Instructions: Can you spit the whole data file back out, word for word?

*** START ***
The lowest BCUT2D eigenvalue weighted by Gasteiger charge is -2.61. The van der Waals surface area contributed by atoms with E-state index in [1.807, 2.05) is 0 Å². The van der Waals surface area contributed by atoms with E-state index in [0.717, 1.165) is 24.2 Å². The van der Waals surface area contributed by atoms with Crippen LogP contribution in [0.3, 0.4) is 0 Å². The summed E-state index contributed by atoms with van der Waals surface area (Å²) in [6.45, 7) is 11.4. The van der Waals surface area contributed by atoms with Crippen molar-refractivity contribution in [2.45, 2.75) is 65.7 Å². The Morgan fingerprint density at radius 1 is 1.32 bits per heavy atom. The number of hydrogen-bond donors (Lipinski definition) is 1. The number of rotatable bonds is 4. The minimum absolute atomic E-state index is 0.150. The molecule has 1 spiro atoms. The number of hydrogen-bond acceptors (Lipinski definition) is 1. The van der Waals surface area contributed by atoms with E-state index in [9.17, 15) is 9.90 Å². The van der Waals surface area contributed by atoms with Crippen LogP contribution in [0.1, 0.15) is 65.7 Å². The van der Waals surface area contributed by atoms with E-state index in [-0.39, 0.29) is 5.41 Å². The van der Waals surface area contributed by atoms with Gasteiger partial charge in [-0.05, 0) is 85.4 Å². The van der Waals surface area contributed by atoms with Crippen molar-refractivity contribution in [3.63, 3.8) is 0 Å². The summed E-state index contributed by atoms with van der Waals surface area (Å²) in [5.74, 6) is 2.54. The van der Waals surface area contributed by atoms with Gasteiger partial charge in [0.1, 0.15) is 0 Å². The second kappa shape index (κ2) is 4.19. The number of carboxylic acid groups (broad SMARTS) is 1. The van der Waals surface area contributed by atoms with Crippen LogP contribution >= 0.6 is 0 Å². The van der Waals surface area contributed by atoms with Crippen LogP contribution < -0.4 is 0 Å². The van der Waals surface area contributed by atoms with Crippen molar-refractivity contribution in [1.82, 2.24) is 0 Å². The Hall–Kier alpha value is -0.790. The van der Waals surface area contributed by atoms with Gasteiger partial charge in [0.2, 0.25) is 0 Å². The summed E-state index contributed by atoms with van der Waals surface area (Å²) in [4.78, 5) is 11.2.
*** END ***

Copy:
The lowest BCUT2D eigenvalue weighted by Gasteiger charge is -2.61. The van der Waals surface area contributed by atoms with E-state index in [1.807, 2.05) is 0 Å². The van der Waals surface area contributed by atoms with E-state index in [0.717, 1.165) is 24.2 Å². The van der Waals surface area contributed by atoms with Crippen LogP contribution in [0.3, 0.4) is 0 Å². The summed E-state index contributed by atoms with van der Waals surface area (Å²) in [6.45, 7) is 11.4. The van der Waals surface area contributed by atoms with Crippen molar-refractivity contribution in [2.45, 2.75) is 65.7 Å². The Morgan fingerprint density at radius 1 is 1.32 bits per heavy atom. The number of hydrogen-bond donors (Lipinski definition) is 1. The number of rotatable bonds is 4. The minimum absolute atomic E-state index is 0.150. The molecule has 1 spiro atoms. The number of hydrogen-bond acceptors (Lipinski definition) is 1. The van der Waals surface area contributed by atoms with E-state index in [9.17, 15) is 9.90 Å². The van der Waals surface area contributed by atoms with Crippen LogP contribution in [0.1, 0.15) is 65.7 Å². The van der Waals surface area contributed by atoms with E-state index in [-0.39, 0.29) is 5.41 Å². The van der Waals surface area contributed by atoms with Gasteiger partial charge in [-0.05, 0) is 85.4 Å². The van der Waals surface area contributed by atoms with Crippen molar-refractivity contribution in [3.63, 3.8) is 0 Å². The summed E-state index contributed by atoms with van der Waals surface area (Å²) in [5.74, 6) is 2.54. The van der Waals surface area contributed by atoms with Gasteiger partial charge in [0.1, 0.15) is 0 Å². The second kappa shape index (κ2) is 4.19. The number of carboxylic acid groups (broad SMARTS) is 1. The van der Waals surface area contributed by atoms with Crippen LogP contribution >= 0.6 is 0 Å². The van der Waals surface area contributed by atoms with Crippen LogP contribution < -0.4 is 0 Å². The van der Waals surface area contributed by atoms with Crippen molar-refractivity contribution in [1.82, 2.24) is 0 Å². The Hall–Kier alpha value is -0.790. The van der Waals surface area contributed by atoms with Gasteiger partial charge in [0.2, 0.25) is 0 Å². The summed E-state index contributed by atoms with van der Waals surface area (Å²) in [4.78, 5) is 11.2.